One of the more distressing allegations made at trial, involved allegations of Agent Phillips’ sexual, extra-marital affair (and its subsequent “cover up”) with Agent Barnhill. The evidence strongly indicated Agent Phillips deliberately used his investigation and prosecution of Hubert Vidrine to foster, further, facilitate and cloak his extra-marital affair with Agent Barnhill, and perhaps, to exert improper influence over the manner in which she investigated and reported upon this case. Agent Barnhill candidly testified that she and Agent Phillips began a physical, sexual relationship while assigned to this matter, which lasted from approximately 1996 until January or February 2001. Agent Barnhill testified she and Agent Phillips were only physically intimate when working together on the Vidrine case – in other words, they did not meet to pursue their sexual relations on occasions when they were not working the case together. Thus, the case granted the opportunity for those rendez-vous, as well as providing justification for Agent Phillips wife.
During the investigation and prosecution, Agent Barnhill, who was single, lived in South Louisiana; Agent Phillips, who was married, lived in Dallas, Texas with his wife. Prior to and at trial, plaintiffs’ counsel consistently argued Agent Phillips used the Vidrine investigation as a cover, excuse and opportunity to facilitate his illicit affair with Agent Barnhill and to hide the affair from his wife. Plaintiffs consistently argued Keith Phillips manufactured a case, both in law and fact, against Hubert Vidrine, and carefully fed the AUSA and his supervisors only the information which would further that end and perpetuate the case, all to promote access to Agent Barnhill and perpetuate and conceal their illicit affair. Regrettably, the Court agrees with plaintiffs: this inappropriate and unprofessional behavior likely was, at least in part (if not in whole) a motivation for Agent Phillips’ continued pursuit of Hubert Vidrine, without probable cause, and certainly with a complete and total reckless disregard of Hubert Vidrine’s rights.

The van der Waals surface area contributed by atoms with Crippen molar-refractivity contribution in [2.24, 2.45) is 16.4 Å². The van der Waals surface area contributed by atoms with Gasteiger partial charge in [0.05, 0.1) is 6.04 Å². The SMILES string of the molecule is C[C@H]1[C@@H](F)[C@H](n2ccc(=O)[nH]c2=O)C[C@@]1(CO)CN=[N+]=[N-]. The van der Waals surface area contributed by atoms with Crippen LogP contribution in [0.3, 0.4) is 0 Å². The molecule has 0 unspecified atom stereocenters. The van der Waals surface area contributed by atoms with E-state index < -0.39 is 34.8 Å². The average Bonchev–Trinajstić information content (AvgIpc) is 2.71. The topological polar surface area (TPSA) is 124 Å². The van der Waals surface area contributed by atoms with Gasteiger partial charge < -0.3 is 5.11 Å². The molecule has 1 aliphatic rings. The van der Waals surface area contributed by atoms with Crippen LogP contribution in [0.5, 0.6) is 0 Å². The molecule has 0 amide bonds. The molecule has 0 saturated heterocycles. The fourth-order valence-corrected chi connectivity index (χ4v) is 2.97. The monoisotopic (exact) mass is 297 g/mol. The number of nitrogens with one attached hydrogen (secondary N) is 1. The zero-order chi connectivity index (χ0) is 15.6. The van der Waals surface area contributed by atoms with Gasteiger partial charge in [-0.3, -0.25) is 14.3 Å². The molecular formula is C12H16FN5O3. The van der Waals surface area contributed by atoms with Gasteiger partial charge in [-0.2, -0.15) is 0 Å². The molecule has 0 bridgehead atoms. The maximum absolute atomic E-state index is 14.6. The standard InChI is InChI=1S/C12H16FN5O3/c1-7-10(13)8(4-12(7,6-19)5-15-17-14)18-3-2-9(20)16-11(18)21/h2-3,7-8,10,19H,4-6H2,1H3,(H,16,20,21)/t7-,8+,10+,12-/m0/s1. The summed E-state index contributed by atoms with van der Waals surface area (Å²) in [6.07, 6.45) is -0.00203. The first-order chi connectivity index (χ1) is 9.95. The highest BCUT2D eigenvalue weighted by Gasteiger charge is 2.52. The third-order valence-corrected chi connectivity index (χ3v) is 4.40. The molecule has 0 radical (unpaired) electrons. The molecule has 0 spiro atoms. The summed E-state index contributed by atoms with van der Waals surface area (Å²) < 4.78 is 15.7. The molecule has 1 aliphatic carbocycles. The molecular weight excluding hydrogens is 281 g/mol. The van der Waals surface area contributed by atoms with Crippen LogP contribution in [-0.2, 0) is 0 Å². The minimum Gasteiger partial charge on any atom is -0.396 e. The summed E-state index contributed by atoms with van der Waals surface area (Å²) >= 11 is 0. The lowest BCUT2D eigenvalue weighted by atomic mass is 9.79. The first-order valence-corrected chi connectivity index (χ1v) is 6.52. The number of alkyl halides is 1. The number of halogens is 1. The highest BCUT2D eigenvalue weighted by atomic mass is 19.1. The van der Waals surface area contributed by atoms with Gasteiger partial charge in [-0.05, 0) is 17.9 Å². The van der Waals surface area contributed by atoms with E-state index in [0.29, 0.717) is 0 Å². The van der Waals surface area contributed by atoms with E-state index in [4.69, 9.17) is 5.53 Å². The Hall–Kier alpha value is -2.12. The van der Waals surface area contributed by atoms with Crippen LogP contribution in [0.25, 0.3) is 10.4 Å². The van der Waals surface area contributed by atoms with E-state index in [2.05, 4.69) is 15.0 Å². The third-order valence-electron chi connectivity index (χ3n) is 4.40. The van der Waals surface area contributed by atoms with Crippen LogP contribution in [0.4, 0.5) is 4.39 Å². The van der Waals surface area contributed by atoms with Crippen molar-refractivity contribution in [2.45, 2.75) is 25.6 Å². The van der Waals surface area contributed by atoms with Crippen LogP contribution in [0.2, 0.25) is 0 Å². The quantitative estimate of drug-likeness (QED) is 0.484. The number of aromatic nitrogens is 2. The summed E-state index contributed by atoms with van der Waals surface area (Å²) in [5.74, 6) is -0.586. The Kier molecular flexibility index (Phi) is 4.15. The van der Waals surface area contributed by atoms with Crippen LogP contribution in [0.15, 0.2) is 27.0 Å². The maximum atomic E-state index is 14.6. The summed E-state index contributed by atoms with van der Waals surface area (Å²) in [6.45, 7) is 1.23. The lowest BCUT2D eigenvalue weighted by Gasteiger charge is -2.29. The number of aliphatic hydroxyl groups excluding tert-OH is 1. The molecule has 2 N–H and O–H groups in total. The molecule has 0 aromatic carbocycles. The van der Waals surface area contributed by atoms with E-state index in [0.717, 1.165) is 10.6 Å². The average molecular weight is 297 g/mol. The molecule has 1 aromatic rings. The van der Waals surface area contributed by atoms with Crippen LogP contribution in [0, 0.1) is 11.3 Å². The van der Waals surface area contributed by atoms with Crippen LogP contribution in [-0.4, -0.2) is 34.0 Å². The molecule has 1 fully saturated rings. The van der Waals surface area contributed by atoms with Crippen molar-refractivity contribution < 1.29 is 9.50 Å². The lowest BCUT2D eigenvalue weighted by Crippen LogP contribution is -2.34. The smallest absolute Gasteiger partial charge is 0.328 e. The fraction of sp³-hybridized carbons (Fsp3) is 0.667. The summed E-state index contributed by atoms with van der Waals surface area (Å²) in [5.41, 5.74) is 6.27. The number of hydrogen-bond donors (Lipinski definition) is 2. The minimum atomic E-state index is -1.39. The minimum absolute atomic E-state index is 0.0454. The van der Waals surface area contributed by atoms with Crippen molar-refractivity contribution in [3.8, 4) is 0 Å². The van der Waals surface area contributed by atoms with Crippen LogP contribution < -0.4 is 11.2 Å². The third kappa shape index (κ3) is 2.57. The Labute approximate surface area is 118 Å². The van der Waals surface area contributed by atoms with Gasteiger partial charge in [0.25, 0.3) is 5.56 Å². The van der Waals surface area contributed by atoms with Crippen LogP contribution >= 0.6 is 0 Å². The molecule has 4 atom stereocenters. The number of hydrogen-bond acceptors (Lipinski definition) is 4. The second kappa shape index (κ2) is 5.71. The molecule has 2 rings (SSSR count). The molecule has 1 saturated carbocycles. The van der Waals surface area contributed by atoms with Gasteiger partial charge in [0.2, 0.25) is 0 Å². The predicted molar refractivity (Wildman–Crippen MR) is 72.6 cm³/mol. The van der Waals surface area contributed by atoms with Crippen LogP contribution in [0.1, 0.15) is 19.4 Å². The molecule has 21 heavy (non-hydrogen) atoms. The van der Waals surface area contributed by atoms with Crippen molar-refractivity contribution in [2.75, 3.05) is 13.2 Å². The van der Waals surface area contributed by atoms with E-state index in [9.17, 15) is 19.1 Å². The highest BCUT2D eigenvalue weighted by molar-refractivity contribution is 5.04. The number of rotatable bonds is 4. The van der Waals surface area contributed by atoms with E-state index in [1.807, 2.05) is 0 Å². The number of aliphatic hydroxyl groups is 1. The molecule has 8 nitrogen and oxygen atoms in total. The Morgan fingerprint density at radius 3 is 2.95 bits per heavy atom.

The Court concludes:
[T]his court finds Agent Phillips testimony, conduct and documentation illustrate a deliberate patten of disregard for oaths taken, truth of the matter involved, wholly lacking in intellectual honesty, and exhibiting a deliberate intent to mislead all involved, particularly the prosecutors with whom he worked and who were relying upon his investigation and technical expertise in order to evaluate their case. Agent Phillips has displayed the very worst example of abuse and misuse of the power and trust bestowed upon a governmental agent, and has brought great shame upon the agency which had entrusted him with that power, responsibility, and authority.
Wow again. Kudos to the Washington Legal Foundation for its pro bono work representing Vidrine.
UPDATE: I see that Agent Phillips received his due in the case. According to a DOJ press release dated October 4, Phillips recent pled guilty to perjury and obstruction:
A former special agent with the Environmental Protection Agency (EPA), Criminal Investigation Division (CID) in Dallas has pleaded guilty to lying under oath and obstructing justice, announced Assistant Attorney General Lanny A. Breuer of the Justice Department’s Criminal Division and Inspector General Arthur A. Elkins Jr. of the EPA’s Office of the Inspector General (OIG).
Keith Phillips, 61, of Kent, Texas, pleaded guilty yesterday before U.S. District Judge Richard T. Haik Sr. in the Western District of Louisiana to a two-count indictment charging him with obstruction of justice and perjury. The charges stemmed from his sworn testimony in relation to a case that was pending in the Western District of Louisiana.
. . . Phillips faces a maximum of 10 years in prison and a fine of $250,000 on the obstruction of justice count, and five years in prison and a fine of $250,000 on the perjury count. A sentencing date has not yet been scheduled by the court.